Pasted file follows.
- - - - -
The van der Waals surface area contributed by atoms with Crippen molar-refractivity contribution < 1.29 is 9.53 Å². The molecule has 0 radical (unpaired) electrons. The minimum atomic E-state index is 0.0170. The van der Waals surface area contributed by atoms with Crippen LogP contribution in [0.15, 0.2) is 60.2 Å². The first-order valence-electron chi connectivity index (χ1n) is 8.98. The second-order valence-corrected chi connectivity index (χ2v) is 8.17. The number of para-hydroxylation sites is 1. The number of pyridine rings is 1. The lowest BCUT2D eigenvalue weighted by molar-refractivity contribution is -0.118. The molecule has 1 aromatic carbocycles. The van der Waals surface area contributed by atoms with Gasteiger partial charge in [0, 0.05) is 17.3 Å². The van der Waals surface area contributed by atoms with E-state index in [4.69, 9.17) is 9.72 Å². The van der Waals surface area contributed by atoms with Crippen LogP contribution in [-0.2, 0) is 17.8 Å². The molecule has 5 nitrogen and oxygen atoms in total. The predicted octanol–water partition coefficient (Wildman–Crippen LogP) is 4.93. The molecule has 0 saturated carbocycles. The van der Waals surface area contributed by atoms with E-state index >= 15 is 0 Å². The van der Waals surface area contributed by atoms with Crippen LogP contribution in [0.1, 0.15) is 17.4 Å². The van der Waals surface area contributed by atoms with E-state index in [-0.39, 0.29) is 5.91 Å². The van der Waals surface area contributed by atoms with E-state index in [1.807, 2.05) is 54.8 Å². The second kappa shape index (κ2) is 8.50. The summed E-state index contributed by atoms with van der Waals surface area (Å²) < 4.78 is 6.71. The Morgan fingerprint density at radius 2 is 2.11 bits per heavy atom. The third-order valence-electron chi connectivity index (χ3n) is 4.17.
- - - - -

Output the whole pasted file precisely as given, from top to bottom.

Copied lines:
The van der Waals surface area contributed by atoms with Crippen molar-refractivity contribution < 1.29 is 9.53 Å². The molecule has 0 radical (unpaired) electrons. The minimum atomic E-state index is 0.0170. The van der Waals surface area contributed by atoms with Crippen LogP contribution in [0.15, 0.2) is 60.2 Å². The first-order valence-electron chi connectivity index (χ1n) is 8.98. The second-order valence-corrected chi connectivity index (χ2v) is 8.17. The number of para-hydroxylation sites is 1. The number of pyridine rings is 1. The lowest BCUT2D eigenvalue weighted by molar-refractivity contribution is -0.118. The molecule has 1 aromatic carbocycles. The van der Waals surface area contributed by atoms with Gasteiger partial charge in [0, 0.05) is 17.3 Å². The van der Waals surface area contributed by atoms with E-state index in [4.69, 9.17) is 9.72 Å². The van der Waals surface area contributed by atoms with Crippen LogP contribution in [-0.2, 0) is 17.8 Å². The molecule has 5 nitrogen and oxygen atoms in total. The predicted octanol–water partition coefficient (Wildman–Crippen LogP) is 4.93. The molecule has 0 saturated carbocycles. The van der Waals surface area contributed by atoms with E-state index >= 15 is 0 Å². The van der Waals surface area contributed by atoms with Crippen LogP contribution in [0.1, 0.15) is 17.4 Å². The van der Waals surface area contributed by atoms with E-state index in [-0.39, 0.29) is 5.91 Å². The van der Waals surface area contributed by atoms with E-state index in [1.807, 2.05) is 54.8 Å². The second kappa shape index (κ2) is 8.50. The summed E-state index contributed by atoms with van der Waals surface area (Å²) < 4.78 is 6.71. The Morgan fingerprint density at radius 2 is 2.11 bits per heavy atom. The third-order valence-electron chi connectivity index (χ3n) is 4.17.